Target population Low-income, elderly
Amount of CDBG funds $352,709
Other project funds; leverage $14,078,516; 1:98. HOME, 4% Low-Income Housing Tax Credit, Tax Exempt bonds, Federal Home Loan Bank Board, Metropolitan Council Livable Community Act funds, and City fee waivers.
Jobs created 28 temporary jobs
Project impact Not only does the apartment complex allow low-income seniors to comfortably age in place (full occupancy of the 79-unit building is expected in summer of 2017), but this project has contributed to the beautification of the downtown area. The restaurant previously located on the site had been shuttered since 2005 and was badly deteriorating. The project called for razing the building and extensive environmental cleanup of the soil. City officials expect Piccadilly Square to “spur things happening in the downtown area.”
Contact Washington County Community Development Agency BDacy@wchra.com
Project name Owner Occupied Rehabilitation Loan ProgramWashington Co Loan Program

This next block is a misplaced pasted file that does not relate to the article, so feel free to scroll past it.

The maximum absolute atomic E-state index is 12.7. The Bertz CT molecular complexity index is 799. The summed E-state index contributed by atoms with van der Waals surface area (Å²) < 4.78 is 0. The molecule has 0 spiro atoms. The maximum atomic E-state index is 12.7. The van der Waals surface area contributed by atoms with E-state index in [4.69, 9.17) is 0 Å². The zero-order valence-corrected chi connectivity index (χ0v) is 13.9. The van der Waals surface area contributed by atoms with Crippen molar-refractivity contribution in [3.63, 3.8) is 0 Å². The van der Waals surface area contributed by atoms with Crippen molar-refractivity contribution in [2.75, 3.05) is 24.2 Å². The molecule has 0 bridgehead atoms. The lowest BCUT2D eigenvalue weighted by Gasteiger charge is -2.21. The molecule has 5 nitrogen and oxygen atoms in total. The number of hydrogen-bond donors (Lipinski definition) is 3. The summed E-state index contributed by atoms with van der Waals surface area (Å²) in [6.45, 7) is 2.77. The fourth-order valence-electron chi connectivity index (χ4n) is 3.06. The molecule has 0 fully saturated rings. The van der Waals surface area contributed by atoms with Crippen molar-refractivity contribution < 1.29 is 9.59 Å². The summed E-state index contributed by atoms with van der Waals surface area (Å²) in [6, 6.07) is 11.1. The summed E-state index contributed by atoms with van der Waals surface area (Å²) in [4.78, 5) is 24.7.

Location Throughout Washington County, Minnesota
District MN-02, MN-04, MN-06
Project year Yearly
Use of CDBG funds Homeowner housing rehabilitation
Project description Administered by the Greater Metropolitan Housing Corporation (GMHC), this program offers deferred, 0% interest loans to homeowners in Washington County for home improvements to low-income families or seniors that might not otherwise be able to afford repairs.
Target population Families and the elderly
Amount of CDBG funds $207,000
Project impact 10 to 15 homes a year
Contact www.gmhchousing.org
   
Project name Hugo Good Neighbors Food ShelfHugo Food Shelf
Location Hugo, Minnesota
District MN-04
Project year 2014
Use of CDBG funds Land acquisition for construction so that HGNFS could move into a new and improved space.